Sir Frederick Treves, 1st Baronet

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Sir Frederick Treves, Bt
Born (1853-02-15)15 February 1853
Dorchester, Dorset, England
Died 7 December 1923(1923-12-07) (aged 70)
Lausanne, Switzerland
Nationality British
Fields Medicine, surgery
Alma mater London Hospital Medical College

Sir Frederick Treves, 1st Baronet, GCVO, CH, CB (15 February 1853 – 7 December 1923) was a prominent British surgeon of the Victorian and Edwardian eras, now known for his friendship with Joseph Merrick, "the Elephant Man".[1]

Life and career

Frederick Treves was born 15 February 1853 in Dorchester, Dorset, the son of William Treves, an upholsterer, and his wife, Jane (née Knight).[2] As a small boy, he attended the school run by the Dorset dialect poet, William Barnes, and later the Merchant Taylors' School and London Hospital Medical College. He passed the membership examinations for the Royal College of Surgeons of England in 1875 and in 1878 for the fellowship of the Royal College of Surgeons (FRCS).

He was a Knight of Grace of the Order of St John.

He married Ann Elizabeth Mason in 1877.

Eminent surgeon

Treves became a surgeon, specialising in abdominal surgery, at the London Hospital in the late nineteenth and early twentieth century. He performed the first appendectomy in England, on 29 June 1888. He was appointed a Surgeon Extraordinary to Queen Victoria.[3]

In 1884, Treves first saw Joseph Merrick, known as the Elephant Man, being exhibited by showman Tom Norman in a shop across the road from the London Hospital.[4] Around 1886 Treves brought Merrick to the London Hospital where Merrick lived until his death in April 1890. Treves' reminiscences mistakenly names Joseph Merrick as John Merrick, an error widely recirculated by biographers of Merrick.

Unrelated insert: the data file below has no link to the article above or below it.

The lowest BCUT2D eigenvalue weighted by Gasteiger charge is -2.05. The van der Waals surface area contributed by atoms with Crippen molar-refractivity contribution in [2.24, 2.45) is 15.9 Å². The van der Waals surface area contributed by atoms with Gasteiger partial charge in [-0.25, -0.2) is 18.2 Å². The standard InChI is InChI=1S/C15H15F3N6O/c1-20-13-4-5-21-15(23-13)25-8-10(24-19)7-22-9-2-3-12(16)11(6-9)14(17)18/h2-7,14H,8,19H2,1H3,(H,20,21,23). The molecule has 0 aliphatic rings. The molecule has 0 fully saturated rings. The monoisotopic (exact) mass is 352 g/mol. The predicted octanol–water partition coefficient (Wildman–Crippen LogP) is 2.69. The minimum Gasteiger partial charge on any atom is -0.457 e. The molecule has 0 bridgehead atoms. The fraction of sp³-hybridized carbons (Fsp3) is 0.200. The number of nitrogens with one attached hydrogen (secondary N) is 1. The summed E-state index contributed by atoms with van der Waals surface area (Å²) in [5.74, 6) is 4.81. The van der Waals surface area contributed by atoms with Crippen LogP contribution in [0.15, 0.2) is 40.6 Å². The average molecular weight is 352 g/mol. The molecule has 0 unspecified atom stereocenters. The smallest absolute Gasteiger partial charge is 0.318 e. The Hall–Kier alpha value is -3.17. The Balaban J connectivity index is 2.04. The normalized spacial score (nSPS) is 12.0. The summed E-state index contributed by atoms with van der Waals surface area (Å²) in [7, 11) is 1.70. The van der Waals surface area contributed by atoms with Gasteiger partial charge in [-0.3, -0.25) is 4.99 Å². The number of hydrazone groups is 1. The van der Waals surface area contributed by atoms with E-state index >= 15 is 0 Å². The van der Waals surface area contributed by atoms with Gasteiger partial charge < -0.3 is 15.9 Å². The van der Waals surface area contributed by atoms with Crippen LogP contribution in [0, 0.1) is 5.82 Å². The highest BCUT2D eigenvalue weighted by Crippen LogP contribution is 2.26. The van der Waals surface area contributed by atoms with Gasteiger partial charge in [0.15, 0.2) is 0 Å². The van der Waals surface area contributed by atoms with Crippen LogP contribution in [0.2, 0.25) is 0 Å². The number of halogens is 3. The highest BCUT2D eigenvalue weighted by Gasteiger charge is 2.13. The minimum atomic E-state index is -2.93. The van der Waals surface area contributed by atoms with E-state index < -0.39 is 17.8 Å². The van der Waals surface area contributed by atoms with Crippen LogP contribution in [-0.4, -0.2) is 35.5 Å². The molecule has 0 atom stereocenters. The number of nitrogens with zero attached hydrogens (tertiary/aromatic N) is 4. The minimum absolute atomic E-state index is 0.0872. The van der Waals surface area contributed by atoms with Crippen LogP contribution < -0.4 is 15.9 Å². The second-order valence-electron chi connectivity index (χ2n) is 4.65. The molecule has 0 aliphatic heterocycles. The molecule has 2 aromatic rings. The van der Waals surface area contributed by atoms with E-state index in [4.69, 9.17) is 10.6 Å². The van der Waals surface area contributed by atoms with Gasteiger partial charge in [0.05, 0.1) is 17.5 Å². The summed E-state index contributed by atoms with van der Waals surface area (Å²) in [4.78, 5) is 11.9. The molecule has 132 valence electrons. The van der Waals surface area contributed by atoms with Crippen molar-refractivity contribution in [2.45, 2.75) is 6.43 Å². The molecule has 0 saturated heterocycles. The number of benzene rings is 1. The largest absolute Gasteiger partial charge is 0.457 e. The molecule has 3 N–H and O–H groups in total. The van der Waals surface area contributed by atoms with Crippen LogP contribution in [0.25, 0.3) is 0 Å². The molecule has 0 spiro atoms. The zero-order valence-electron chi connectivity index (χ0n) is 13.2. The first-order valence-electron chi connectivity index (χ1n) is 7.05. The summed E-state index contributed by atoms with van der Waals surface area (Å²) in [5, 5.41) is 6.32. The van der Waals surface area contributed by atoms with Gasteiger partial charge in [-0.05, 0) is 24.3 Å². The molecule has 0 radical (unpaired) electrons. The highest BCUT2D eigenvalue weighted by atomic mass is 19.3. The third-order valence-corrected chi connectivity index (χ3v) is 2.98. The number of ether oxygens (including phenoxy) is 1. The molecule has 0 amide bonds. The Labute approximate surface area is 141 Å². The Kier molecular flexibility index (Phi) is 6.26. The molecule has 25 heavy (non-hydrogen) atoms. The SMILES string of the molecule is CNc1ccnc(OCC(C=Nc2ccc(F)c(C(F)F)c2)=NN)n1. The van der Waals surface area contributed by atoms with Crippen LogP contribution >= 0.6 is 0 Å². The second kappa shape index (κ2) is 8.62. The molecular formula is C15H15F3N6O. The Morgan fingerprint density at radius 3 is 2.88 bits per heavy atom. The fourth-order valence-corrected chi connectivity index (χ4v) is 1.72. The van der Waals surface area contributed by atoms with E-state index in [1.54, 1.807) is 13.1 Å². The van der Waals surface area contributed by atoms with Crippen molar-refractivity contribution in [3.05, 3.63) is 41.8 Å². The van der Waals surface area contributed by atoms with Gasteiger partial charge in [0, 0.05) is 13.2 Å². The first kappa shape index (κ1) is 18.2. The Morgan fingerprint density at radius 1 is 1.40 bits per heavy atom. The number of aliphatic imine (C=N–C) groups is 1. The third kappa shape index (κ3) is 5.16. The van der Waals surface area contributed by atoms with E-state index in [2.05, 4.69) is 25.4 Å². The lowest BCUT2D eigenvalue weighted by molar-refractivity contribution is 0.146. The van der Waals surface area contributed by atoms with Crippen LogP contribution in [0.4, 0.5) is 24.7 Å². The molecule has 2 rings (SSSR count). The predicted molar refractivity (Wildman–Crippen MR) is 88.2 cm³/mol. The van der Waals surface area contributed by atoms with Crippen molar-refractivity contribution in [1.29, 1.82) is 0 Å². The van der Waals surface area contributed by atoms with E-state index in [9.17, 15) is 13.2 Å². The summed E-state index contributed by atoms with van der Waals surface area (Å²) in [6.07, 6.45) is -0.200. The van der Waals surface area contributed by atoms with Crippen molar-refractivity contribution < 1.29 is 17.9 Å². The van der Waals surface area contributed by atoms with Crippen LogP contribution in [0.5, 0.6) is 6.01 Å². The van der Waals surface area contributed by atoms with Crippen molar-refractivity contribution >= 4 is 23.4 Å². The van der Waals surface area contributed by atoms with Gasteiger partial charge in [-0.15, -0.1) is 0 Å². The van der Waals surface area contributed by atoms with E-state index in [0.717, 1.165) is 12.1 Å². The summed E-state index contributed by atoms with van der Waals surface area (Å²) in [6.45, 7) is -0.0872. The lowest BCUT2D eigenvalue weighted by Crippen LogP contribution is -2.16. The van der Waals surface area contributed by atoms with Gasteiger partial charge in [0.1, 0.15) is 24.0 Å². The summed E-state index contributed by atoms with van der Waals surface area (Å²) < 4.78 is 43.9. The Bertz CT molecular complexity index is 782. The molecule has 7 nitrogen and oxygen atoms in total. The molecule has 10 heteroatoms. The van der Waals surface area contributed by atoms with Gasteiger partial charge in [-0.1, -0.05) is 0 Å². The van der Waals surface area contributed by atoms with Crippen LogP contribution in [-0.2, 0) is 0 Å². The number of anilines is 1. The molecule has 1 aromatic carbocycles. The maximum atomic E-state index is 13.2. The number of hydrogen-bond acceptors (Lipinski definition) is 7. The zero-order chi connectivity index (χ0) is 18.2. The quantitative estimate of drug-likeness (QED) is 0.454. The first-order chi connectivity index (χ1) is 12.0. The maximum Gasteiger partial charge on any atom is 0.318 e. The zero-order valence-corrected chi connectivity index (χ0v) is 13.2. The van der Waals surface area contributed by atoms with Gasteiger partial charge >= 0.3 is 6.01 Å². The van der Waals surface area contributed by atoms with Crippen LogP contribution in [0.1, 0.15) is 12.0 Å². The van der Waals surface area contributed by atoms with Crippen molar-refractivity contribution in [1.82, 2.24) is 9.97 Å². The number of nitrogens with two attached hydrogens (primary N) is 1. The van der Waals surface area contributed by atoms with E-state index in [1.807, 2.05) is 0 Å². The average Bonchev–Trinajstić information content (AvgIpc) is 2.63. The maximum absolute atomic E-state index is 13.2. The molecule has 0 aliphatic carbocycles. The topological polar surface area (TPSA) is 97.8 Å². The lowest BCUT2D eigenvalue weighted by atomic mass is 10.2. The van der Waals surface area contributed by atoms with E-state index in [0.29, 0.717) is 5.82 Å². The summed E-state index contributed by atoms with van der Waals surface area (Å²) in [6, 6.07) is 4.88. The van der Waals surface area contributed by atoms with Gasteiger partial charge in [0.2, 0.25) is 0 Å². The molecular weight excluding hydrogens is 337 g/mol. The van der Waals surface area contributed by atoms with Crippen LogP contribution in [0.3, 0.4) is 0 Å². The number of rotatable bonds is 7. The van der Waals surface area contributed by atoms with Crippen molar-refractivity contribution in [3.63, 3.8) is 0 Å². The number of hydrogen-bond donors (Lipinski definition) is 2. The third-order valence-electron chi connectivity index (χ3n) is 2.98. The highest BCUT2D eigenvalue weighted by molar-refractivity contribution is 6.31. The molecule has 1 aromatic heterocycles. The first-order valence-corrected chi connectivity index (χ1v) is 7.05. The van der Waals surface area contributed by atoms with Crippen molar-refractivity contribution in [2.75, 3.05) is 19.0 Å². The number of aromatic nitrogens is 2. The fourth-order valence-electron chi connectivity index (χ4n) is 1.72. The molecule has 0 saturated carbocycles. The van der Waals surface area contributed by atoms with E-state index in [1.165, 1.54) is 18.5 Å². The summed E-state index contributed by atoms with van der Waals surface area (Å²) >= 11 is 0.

During the Second Boer War (1899–1902), Treves volunteered to work at a field hospital in South Africa treating the wounded. He later published an account of his experiences in The Tale of a Field Hospital, based on articles written at the time for the British Medical Journal.[5] Treves was also Medical Officer to the Suffolk Yeomanry until he resigned in May 1902.[6]

In late March 1901, Treves was appointed one of several Honorary Serjeants Surgeon to King Edward VII,[7] and in May the same year was knighted as a Knight Commander of the Royal Victorian Order (KCVO).[8] The coronation of the new king was scheduled for 26 June, but on 24 June, Edward was diagnosed with appendicitis. Treves, with the support of the leading surgical authority, Lord Lister, performed a then-radical operation of draining the infected appendiceal abscess through a small incision and leaving the appendix intact.[9] This was at a time when appendicitis was generally not treated operatively and carried a high mortality rate.[10] The King had opposed surgery for this reason but Treves insisted, stating that if he was not permitted to operate, there would instead be a funeral.[11] The next day, Edward was sitting up in bed, smoking a cigar.[12] He wrote in subsequent account of his surgical work which was also reported in the Lancet:

"I have never known anyone more clumsy with his fingers than the King and to see him use this great weapon for this small purpose was really alarming.[13][14]